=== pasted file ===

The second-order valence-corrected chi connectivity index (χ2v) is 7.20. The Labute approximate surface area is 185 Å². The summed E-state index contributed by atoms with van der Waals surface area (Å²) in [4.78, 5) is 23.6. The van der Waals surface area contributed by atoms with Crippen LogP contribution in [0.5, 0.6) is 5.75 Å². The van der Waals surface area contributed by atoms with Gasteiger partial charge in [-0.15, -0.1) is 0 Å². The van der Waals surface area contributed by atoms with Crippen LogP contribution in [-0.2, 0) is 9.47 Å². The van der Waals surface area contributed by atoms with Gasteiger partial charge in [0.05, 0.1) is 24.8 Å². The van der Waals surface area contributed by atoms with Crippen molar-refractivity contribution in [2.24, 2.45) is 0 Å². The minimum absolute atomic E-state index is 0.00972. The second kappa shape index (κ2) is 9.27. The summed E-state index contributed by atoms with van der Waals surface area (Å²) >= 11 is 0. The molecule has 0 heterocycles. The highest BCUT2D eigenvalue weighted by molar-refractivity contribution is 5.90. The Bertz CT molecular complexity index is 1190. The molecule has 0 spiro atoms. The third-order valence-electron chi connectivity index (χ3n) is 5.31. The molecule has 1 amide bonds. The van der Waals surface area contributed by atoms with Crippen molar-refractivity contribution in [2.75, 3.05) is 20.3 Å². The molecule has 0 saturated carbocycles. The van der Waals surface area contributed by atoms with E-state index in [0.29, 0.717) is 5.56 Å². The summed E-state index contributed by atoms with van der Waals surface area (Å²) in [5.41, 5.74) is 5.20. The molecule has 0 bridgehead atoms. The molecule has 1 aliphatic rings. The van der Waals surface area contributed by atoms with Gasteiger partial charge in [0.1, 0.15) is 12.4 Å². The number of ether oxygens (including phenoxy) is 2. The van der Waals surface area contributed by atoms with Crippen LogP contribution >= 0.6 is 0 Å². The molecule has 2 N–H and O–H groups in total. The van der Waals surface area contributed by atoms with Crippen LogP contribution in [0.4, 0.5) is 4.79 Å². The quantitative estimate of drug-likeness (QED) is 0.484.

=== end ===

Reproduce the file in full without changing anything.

The second-order valence-corrected chi connectivity index (χ2v) is 7.20. The Labute approximate surface area is 185 Å². The summed E-state index contributed by atoms with van der Waals surface area (Å²) in [4.78, 5) is 23.6. The van der Waals surface area contributed by atoms with Crippen LogP contribution in [0.5, 0.6) is 5.75 Å². The van der Waals surface area contributed by atoms with Gasteiger partial charge in [-0.15, -0.1) is 0 Å². The van der Waals surface area contributed by atoms with Crippen LogP contribution in [-0.2, 0) is 9.47 Å². The van der Waals surface area contributed by atoms with Gasteiger partial charge in [0.05, 0.1) is 24.8 Å². The van der Waals surface area contributed by atoms with Crippen molar-refractivity contribution in [2.24, 2.45) is 0 Å². The minimum absolute atomic E-state index is 0.00972. The second kappa shape index (κ2) is 9.27. The summed E-state index contributed by atoms with van der Waals surface area (Å²) >= 11 is 0. The molecule has 0 heterocycles. The highest BCUT2D eigenvalue weighted by molar-refractivity contribution is 5.90. The Bertz CT molecular complexity index is 1190. The molecule has 0 spiro atoms. The third-order valence-electron chi connectivity index (χ3n) is 5.31. The molecule has 1 amide bonds. The van der Waals surface area contributed by atoms with Crippen molar-refractivity contribution in [2.75, 3.05) is 20.3 Å². The molecule has 0 saturated carbocycles. The van der Waals surface area contributed by atoms with E-state index in [0.29, 0.717) is 5.56 Å². The summed E-state index contributed by atoms with van der Waals surface area (Å²) in [5.41, 5.74) is 5.20. The molecule has 0 bridgehead atoms. The molecule has 1 aliphatic rings. The van der Waals surface area contributed by atoms with Gasteiger partial charge in [0.1, 0.15) is 12.4 Å². The number of ether oxygens (including phenoxy) is 2. The van der Waals surface area contributed by atoms with Crippen LogP contribution >= 0.6 is 0 Å². The molecule has 2 N–H and O–H groups in total. The van der Waals surface area contributed by atoms with Crippen LogP contribution in [0.4, 0.5) is 4.79 Å². The quantitative estimate of drug-likeness (QED) is 0.484.